Hello, Dr. Watson and Teri. I have what I hope is a quick and simple question to answer. How many times is it advisable to try Botox for migraine prevention? I don’t want to sell it short, but even with insurance coverage, it’s an expensive treatment, and some of the injections go beyond uncomfortable to painful. I’m usually not a big baby about needles, but the injections in the eyebrow and forehead area really do hurt. I saw no results from the first treatment, but I’ve heard that Botox should be tried more than once to give it a fair shot (pun intended). Thank your time and expertise, Jenelle.
The migraine preventive effects of Botox tend to be cumulative with patients getting more benefit from each subsequent treatment until it reaches maximum effectiveness. It’s not all that uncommon to get little or no noticeable results from the first Botox treatment, but to have success with the second or even third round. If, after three rounds of Botox, there are still no results, it’s then reasonable to come to the conclusion that Botox isn’t going to work for that patient.
We don’t consider you a “big baby” for saying some of the injections hurt. They can hurt. That’s a simple fact. For a method that may reduce that pain for you, check out Botox for Migraine - A Suggestion for Easing Injection Site Pain.
Thank you for your question,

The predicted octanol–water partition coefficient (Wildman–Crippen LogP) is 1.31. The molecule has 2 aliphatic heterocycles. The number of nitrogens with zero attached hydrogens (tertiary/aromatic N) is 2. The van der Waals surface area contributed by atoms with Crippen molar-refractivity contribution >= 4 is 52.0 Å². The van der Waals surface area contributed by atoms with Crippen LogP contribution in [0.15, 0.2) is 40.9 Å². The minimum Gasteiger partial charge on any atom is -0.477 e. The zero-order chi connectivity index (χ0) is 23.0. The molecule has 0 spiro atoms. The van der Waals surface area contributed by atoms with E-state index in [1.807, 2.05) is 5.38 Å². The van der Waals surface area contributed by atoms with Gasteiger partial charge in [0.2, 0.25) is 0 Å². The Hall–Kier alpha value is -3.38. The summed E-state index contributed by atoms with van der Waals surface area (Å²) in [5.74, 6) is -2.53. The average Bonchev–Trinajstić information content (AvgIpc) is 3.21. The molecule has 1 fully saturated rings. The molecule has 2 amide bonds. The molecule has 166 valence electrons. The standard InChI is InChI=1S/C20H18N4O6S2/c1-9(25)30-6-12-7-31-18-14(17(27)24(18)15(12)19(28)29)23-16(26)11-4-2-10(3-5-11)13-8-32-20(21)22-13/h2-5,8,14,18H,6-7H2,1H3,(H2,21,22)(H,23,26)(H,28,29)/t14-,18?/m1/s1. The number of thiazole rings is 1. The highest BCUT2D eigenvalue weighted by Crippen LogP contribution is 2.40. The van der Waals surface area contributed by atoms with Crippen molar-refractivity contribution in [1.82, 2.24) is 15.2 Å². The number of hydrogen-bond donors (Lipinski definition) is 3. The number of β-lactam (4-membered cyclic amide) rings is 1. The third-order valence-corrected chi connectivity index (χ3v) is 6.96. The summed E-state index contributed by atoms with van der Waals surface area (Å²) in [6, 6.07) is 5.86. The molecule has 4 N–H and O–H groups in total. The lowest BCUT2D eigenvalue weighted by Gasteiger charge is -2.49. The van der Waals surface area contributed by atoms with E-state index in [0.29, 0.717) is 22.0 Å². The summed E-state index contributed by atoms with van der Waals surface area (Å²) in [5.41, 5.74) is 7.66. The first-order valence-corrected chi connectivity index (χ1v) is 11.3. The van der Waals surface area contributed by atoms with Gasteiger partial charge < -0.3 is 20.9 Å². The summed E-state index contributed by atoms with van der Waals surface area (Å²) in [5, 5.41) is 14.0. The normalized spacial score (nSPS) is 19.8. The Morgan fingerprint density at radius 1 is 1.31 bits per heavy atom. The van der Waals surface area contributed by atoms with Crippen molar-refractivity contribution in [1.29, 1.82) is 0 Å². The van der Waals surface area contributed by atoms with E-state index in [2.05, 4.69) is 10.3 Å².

Dave Watson and Teri Robert
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© David Watson and Teri Robert, 2016.
Dr. David Watson is a UCNS certified migraine and headache specialist and the director of the West Virginia University Headache Center. Dr. Watson takes a special interest in migraines, cluster headaches, and tension-type headaches. He strives to stay up-to-date on current research and treatments and regularly attends continuing medical education conferences. “Dr. Dave” is also very active in the migraine community, taking part in and leading advocacy efforts to benefit the entire community. He is the founder and chairman of the board of Runnin’ for Research, a nonprofit organization that helps interested patients and doctors set up races in their areas to raise research funding for headache disorders. He’s also a regular participant in the Alliance for Headache Disorders Advocacy’s “Headache on the Hill” event and is co-secretary of the American Headache and Migraine Association. You can follow Dr. Watson on Twitter.
Teri Robert is a leading patient educator and advocate in the area of migraine and other headache disorders, and has been writing for the HealthCentral migraine site since 2007. She is a co-founder of the Alliance for Headache Disorders Advocacy and the American Headache and Migraine Association. She received the National Headache Foundation’s Patient Partners Award for “ongoing patient education, support, and advocacy,” in 2004 and a Distinguished Service Award from the American Headache Society in 2013. You can find links to Teri’s work on her web site and blog and follow her on Facebook, Twitter, StumbleUpon, Pinterest, LinkedIn, and Google+.